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'Silicon Holler' Broadband Internet planned for rural Kentucky

by Joe Arnold


Posted on January 22, 2014 at 4:24 PM

Updated Thursday, Jan 23 at 5:31 AM

FRANKFORT, Ky (WHAS11) -- Despite proposed budget cuts to nearly every state agency, eastern Kentucky is the beneficiary of two big investments in Governor Steve Beshear's budget introduced Tuesday night, the widening of both the Mountain Parkway and of the "information superhighway."

At a Wednesday news conference, Governor Steve Beshear (D-Kentucky) and U.S. Rep. Hal Rogers (R-Kentucky 5th District) explained their plan to link $60 million in state bonds to $40 million in federal and private sources to expand broadband Internet access in Kentucky. The first and main phase is in eastern Kentucky which Rogers represents, where 3,000 miles of fiber infrastructure are planned within the next three years.

"We're calling it Kentucky's Super I-Way," Rogers paused, "Get it?"

Kentucky gets the Internet nickname -- but 23 percent of Kentuckians don't get broadband Internet. The new Super "I-Way" project aims to change that.

"We're talking about not just access but very importantly, we're talking about speed and capacity," Beshear said. "We need a system that is attractive to high-tech, knowledge based and information intensive businesses."

"I've called this in the past 'Silicon Holler,'" Rogers laughed, "and I think we can make that happen."

Eastern Kentucky has some heavy hitters in influential positions - Rogers is the U.S. House Appropriations Chairman, Kentucky Senate President Robert Stivers is from Manchester and Kentucky House Speaker Greg Stumbo represents Prestonsburg.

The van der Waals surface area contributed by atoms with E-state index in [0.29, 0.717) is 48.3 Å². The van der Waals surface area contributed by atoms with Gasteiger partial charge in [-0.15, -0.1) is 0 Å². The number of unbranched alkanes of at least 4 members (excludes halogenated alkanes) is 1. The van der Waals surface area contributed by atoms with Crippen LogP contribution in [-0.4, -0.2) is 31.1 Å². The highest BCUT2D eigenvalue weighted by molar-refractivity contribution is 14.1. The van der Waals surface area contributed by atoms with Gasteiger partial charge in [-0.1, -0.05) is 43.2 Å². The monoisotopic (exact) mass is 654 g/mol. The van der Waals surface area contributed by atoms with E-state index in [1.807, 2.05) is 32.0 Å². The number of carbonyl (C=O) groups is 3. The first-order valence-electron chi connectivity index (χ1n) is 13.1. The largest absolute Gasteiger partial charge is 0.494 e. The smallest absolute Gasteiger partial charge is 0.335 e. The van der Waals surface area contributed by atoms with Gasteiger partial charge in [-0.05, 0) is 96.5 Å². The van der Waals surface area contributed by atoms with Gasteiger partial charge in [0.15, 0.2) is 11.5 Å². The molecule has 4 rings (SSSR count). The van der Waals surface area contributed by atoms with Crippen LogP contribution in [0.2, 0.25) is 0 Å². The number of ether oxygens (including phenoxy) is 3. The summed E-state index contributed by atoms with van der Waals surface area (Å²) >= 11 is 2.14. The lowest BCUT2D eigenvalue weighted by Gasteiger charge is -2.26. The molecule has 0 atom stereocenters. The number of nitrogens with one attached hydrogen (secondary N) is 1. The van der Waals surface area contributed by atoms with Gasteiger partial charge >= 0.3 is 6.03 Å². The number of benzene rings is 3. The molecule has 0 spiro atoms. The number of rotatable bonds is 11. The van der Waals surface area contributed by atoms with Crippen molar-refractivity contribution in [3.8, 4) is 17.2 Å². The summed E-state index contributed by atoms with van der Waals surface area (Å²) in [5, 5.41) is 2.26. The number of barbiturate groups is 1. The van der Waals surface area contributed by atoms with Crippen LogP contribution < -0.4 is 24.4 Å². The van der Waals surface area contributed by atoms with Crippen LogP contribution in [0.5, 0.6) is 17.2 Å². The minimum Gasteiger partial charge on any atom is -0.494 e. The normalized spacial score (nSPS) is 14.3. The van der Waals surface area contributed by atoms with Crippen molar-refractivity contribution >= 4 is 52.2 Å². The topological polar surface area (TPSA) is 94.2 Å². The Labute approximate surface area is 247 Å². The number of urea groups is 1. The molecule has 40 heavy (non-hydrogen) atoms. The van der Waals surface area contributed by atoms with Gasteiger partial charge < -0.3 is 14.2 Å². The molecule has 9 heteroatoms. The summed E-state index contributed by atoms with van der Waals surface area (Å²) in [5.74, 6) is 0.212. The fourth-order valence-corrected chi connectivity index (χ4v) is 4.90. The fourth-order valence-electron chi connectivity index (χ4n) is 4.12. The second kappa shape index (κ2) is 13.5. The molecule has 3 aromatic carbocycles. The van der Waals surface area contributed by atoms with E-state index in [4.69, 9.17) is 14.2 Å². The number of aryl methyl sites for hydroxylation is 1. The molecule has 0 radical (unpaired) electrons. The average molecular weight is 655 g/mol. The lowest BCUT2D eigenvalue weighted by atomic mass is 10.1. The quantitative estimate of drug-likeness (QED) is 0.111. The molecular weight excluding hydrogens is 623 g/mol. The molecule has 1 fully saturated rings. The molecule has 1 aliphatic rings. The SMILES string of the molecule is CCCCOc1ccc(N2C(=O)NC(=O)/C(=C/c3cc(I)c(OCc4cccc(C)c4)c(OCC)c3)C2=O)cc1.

"Things are starting to work that will give Kentuckians in the eastern part of the state hope for a brighter future," Stumbo (D), said.

The governor said areas of Kentucky, such as Louisville which already have high speed Internet, would not see any faster speeds under this plan. Supporters compared the "dark cable" network to a state built interstate highway, one which Internet service providers can access for customers which up until now -- have not had broadband.

"The dark cable that we're laying is a vehicle that people who are in the communications business will be able to utilize as they see fit in their business," Rogers said, "and communities along the trunk line will be able to tie into that system."

The high-speed Internet plan comes one year after the Kentucky House defeated a bill which would have deregulated Kentucky's telephone industry, relieving providers of their legal responsibility to service "land lines," thereby freeing up resources to build towers and a broadband system.

Beshear said AT&T, a principal supporter of that bill, would be one of the companies eligible to participate in the new project. Beshear said he can't guarantee a company will move to Kentucky because of the project, but he can guarantee that many companies won't even look at Kentucky until it gets completely online.